Rep. Peter King, R-N.Y., chairman of the House Homeland Security Committee, has scheduled his committee to hold a controversial congressional hearing on Islamic radicalization this week.
His challenge is to focus on the threat of homegrown terrorism without completely attacking the religion of Islam.
There is a growing consensus among both political parties and the country's top security leaders that radicalized Muslims are a huge threat within the U.S.
Click play to watch Heather Sells' report followed by comments from CBN News Terrorism Analyst Erick Stakelbeck.
"My assessment is that the threat environment now is increasingly active and that it is not restricted to plots that are hatched overseas and then flown into the United States," Homeland Security Chief Janet Napolitano said during a press conference in December. "It also now includes an increasing amount of hometown or homegrown terrorist activity particularly by individuals who have become radicalized and associated with al Qaeda or Islamist terrorism beliefs and techniques and tactics."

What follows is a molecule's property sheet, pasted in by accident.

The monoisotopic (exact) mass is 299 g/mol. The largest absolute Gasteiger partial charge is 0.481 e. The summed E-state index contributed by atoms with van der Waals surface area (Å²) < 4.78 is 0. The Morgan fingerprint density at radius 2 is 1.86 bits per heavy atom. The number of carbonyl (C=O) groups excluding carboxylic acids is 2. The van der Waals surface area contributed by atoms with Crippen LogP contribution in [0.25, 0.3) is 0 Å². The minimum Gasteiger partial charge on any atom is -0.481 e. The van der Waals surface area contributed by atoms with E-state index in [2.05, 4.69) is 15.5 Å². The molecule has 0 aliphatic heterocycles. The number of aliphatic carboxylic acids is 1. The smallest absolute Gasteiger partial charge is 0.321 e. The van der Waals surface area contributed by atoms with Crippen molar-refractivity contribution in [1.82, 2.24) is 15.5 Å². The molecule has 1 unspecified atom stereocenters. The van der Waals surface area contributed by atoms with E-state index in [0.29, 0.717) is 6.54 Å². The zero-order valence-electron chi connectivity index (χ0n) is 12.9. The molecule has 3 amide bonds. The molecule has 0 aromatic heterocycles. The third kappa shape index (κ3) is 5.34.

On Thursday, King will chair a hearing to look at radicalization, and how the Muslim community can help law enforcement combat it.
"Right now there is an effort, and this isn't just me saying this. Eric Holder says he stays awake at night worrying about the numbers of young Muslim men who are being radicalized," King said.
However, critics over the weekend said the New York congressman is using divisive rhetoric -- trying to vilify Muslims as a whole.
Rep. Keith Ellison, D-Minn., who's a Muslim, has defended the hearing. Ellison and the White House have urged King to take caution.
"It's absolutely the right thing to do for the chairman of the Homeland Security Committee to investigate radicalization," said Ellison. "But to say we're going to investigate a a religious minority and a particular one, I think, is the wrong course of action to take."
Thursday's hearing will focus on how Muslims can help law enforcement combat radicalization, just like they've done already in a number of cases.